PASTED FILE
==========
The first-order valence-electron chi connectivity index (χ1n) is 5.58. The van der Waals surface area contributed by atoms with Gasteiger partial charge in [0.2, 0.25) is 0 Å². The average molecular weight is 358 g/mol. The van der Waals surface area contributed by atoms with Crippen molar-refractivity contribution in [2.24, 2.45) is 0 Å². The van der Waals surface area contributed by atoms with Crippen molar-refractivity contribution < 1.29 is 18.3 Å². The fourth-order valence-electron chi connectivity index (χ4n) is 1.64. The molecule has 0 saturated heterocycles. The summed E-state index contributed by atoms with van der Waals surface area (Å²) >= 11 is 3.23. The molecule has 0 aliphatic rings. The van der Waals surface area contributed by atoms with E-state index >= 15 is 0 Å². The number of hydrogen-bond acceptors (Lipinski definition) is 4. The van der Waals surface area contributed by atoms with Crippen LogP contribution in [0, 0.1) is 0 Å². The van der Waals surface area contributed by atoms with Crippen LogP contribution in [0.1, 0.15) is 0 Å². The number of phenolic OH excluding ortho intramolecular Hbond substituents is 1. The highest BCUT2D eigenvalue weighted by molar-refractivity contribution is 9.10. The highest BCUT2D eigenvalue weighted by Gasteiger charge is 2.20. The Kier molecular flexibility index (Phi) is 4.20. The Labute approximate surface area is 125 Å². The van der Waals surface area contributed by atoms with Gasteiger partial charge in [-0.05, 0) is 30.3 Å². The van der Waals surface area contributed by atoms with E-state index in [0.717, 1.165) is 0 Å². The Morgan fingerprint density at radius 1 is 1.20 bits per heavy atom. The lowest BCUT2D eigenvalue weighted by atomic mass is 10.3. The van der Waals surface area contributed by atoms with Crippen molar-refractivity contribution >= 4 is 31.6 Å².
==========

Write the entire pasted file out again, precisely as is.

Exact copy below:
The first-order valence-electron chi connectivity index (χ1n) is 5.58. The van der Waals surface area contributed by atoms with Gasteiger partial charge in [0.2, 0.25) is 0 Å². The average molecular weight is 358 g/mol. The van der Waals surface area contributed by atoms with Crippen molar-refractivity contribution in [2.24, 2.45) is 0 Å². The van der Waals surface area contributed by atoms with Crippen molar-refractivity contribution < 1.29 is 18.3 Å². The fourth-order valence-electron chi connectivity index (χ4n) is 1.64. The molecule has 0 saturated heterocycles. The summed E-state index contributed by atoms with van der Waals surface area (Å²) >= 11 is 3.23. The molecule has 0 aliphatic rings. The van der Waals surface area contributed by atoms with E-state index >= 15 is 0 Å². The number of hydrogen-bond acceptors (Lipinski definition) is 4. The van der Waals surface area contributed by atoms with Crippen LogP contribution in [0, 0.1) is 0 Å². The van der Waals surface area contributed by atoms with Crippen LogP contribution in [0.1, 0.15) is 0 Å². The number of phenolic OH excluding ortho intramolecular Hbond substituents is 1. The highest BCUT2D eigenvalue weighted by molar-refractivity contribution is 9.10. The highest BCUT2D eigenvalue weighted by Gasteiger charge is 2.20. The Kier molecular flexibility index (Phi) is 4.20. The Labute approximate surface area is 125 Å². The van der Waals surface area contributed by atoms with Gasteiger partial charge in [-0.05, 0) is 30.3 Å². The van der Waals surface area contributed by atoms with E-state index in [0.717, 1.165) is 0 Å². The Morgan fingerprint density at radius 1 is 1.20 bits per heavy atom. The lowest BCUT2D eigenvalue weighted by atomic mass is 10.3. The van der Waals surface area contributed by atoms with Crippen molar-refractivity contribution >= 4 is 31.6 Å².